By Molly Davis and M. Scott Smith
On April 26, 2014, amid spring flowers and bright sunshine, Mayor Jim Gray joined President Eli Capilouto to sustain and extend one of Lexington's brightest examples of town and gown collaboration.
That Arbor Day signing rededicated our community to The Arboretum by adding decades to the term of the agreement, by expanding the initial 50-acre plot to encompass today's 100 acres of landscape, and, perhaps most significantly, restating the commitment to the University of Kentucky and Lexington Fayette Urban County Government partnership.
On July 29, the mayor and president will again join together to officially open the new shared use path in The Arboretum Woods. This new path, funded by UK, provides a bicycle and pedestrian-friendly connection from University Court through The Arboretum Woods and ends at the intersection of Shady Lane and Wildwood Avenue.
What is the connection between these two events and why are they worthy of note? The common thread is The Arboretum, born in 1986 on land long ago acquired by the College of Agriculture as a research and teaching farm. To further the effort to build an arboretum, LFUCG provided capital funding for modest infrastructure. UK contributed the land and continuing administrative and technical support.
Yet there was no provision for an operating budget.
The Arboretum looks to 2016 to celebrate its 25th anniversary in recognition of its official opening in 1991. To the present day, grassroots community support has nourished the growth and development of The Arboretum. Hundreds of volunteers give both labor and money generously, and with time and a visionary design, a pasture became a true botanical garden and arboretum.
The Arboretum now stands with Keeneland and the Kentucky Horse Park among those places that we all take our out-of-town guests and where visitors from across the nation discover the beauty and unique character of Lexington. The Arboretum also is in the hearts of so many in our community as a memorial place.
In some ways, The Arboretum is now challenged by its own success. What was once locally known mostly as an exercise path, now includes a notable botanical collection and a first rate outreach and education program. In increasing numbers, faculty and their students are integrating The Arboretum into their classes and academic experience — if they can find a parking spot when competing with joggers on a pretty day.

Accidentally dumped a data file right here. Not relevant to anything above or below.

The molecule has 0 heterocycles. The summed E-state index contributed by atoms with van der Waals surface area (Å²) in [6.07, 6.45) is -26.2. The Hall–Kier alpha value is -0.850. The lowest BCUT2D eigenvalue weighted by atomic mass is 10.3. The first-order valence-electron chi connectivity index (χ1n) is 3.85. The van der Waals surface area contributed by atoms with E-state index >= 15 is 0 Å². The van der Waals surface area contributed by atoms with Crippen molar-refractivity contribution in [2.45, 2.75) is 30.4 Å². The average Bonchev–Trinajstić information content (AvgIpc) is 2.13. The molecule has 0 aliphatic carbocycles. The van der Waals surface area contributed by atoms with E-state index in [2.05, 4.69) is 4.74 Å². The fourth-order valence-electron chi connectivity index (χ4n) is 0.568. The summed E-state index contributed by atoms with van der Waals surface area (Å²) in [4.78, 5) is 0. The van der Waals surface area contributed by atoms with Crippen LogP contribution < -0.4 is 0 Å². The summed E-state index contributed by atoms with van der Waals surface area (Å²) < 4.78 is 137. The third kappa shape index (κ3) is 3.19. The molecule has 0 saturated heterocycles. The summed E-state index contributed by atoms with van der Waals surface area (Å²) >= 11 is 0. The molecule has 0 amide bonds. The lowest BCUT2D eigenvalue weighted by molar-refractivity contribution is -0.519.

At first led and directed almost solely by skilled volunteers, The Arboretum now costs more than half a million dollars per year to maintain and operate. This amount, however, pales in comparison to what is truly needed to operate programs, retain highly-qualified staff and maintain our 100 acres at the level its many visitors have come to expect.
Many similar places around the country operate on a multi-million dollar endowment. Others levy significant entry or usage fees on all visitors. A fraction of arboreta and botanical gardens are fully and generously funded in the budgets of local, state or federal public agencies. Our Arboretum grew up with none of these funding models.
The Arboretum survives on a none-too-predictable mix of services by UK Physical Plant; a recent commitment of stable funding for a skeleton technical/educational staff by the College of Agriculture, Food and Environment; grants, including some year to year support from LFUCG, and gifts by individuals.
Can The Arboretum be sustained in such a way? Can it remain equally valued and accessible to so many diverse community interests: education, passive recreation, environmental quality, horticultural and landscape aesthetics, memorials, botanical science and resources?
In the long term we can only answer "yes" if we build a broader, more stable base of operating funding.
Congratulations and compliments to Gray and Capilouto for completing an essential next step toward sustaining a treasured community asset, and for joining forces to celebrate the new shared use path. May The Arboretum continue to be a place for all to enjoy, visit and support.